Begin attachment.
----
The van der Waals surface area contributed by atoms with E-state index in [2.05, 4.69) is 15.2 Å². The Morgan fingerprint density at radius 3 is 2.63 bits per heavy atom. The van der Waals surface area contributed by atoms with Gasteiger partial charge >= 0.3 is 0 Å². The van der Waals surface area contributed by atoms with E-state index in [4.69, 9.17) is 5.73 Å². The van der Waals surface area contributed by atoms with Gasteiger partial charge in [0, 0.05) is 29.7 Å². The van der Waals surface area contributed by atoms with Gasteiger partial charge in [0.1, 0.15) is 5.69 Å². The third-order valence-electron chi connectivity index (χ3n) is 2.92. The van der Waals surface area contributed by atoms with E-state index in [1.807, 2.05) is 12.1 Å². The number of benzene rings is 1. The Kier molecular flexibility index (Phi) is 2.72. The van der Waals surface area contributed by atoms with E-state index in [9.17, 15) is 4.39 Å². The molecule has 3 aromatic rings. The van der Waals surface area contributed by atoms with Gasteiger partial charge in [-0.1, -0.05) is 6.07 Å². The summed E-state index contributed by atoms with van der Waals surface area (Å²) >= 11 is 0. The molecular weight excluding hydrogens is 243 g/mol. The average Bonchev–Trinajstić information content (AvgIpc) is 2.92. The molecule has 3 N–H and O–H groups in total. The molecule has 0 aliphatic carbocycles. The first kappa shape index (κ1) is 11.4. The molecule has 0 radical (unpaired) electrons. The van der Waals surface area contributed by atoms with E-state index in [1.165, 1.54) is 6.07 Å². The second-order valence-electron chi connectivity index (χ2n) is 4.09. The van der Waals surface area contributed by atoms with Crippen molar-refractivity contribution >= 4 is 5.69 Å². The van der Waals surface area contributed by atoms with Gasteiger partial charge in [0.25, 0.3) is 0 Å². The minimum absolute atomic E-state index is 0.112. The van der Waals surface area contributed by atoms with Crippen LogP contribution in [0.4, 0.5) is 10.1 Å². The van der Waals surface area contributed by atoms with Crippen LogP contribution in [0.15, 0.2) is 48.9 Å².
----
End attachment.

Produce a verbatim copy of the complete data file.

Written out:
The van der Waals surface area contributed by atoms with E-state index in [2.05, 4.69) is 15.2 Å². The Morgan fingerprint density at radius 3 is 2.63 bits per heavy atom. The van der Waals surface area contributed by atoms with Gasteiger partial charge >= 0.3 is 0 Å². The van der Waals surface area contributed by atoms with E-state index in [4.69, 9.17) is 5.73 Å². The van der Waals surface area contributed by atoms with Gasteiger partial charge in [0, 0.05) is 29.7 Å². The van der Waals surface area contributed by atoms with Gasteiger partial charge in [0.1, 0.15) is 5.69 Å². The third-order valence-electron chi connectivity index (χ3n) is 2.92. The van der Waals surface area contributed by atoms with E-state index in [1.807, 2.05) is 12.1 Å². The number of benzene rings is 1. The Kier molecular flexibility index (Phi) is 2.72. The van der Waals surface area contributed by atoms with E-state index in [9.17, 15) is 4.39 Å². The molecule has 3 aromatic rings. The van der Waals surface area contributed by atoms with Gasteiger partial charge in [-0.1, -0.05) is 6.07 Å². The summed E-state index contributed by atoms with van der Waals surface area (Å²) >= 11 is 0. The molecular weight excluding hydrogens is 243 g/mol. The average Bonchev–Trinajstić information content (AvgIpc) is 2.92. The molecule has 3 N–H and O–H groups in total. The molecule has 0 aliphatic carbocycles. The first kappa shape index (κ1) is 11.4. The molecule has 0 radical (unpaired) electrons. The van der Waals surface area contributed by atoms with E-state index in [1.165, 1.54) is 6.07 Å². The second-order valence-electron chi connectivity index (χ2n) is 4.09. The van der Waals surface area contributed by atoms with Crippen molar-refractivity contribution >= 4 is 5.69 Å². The van der Waals surface area contributed by atoms with Gasteiger partial charge in [0.25, 0.3) is 0 Å². The minimum absolute atomic E-state index is 0.112. The van der Waals surface area contributed by atoms with Crippen LogP contribution in [0.4, 0.5) is 10.1 Å². The van der Waals surface area contributed by atoms with Crippen LogP contribution in [0.15, 0.2) is 48.9 Å².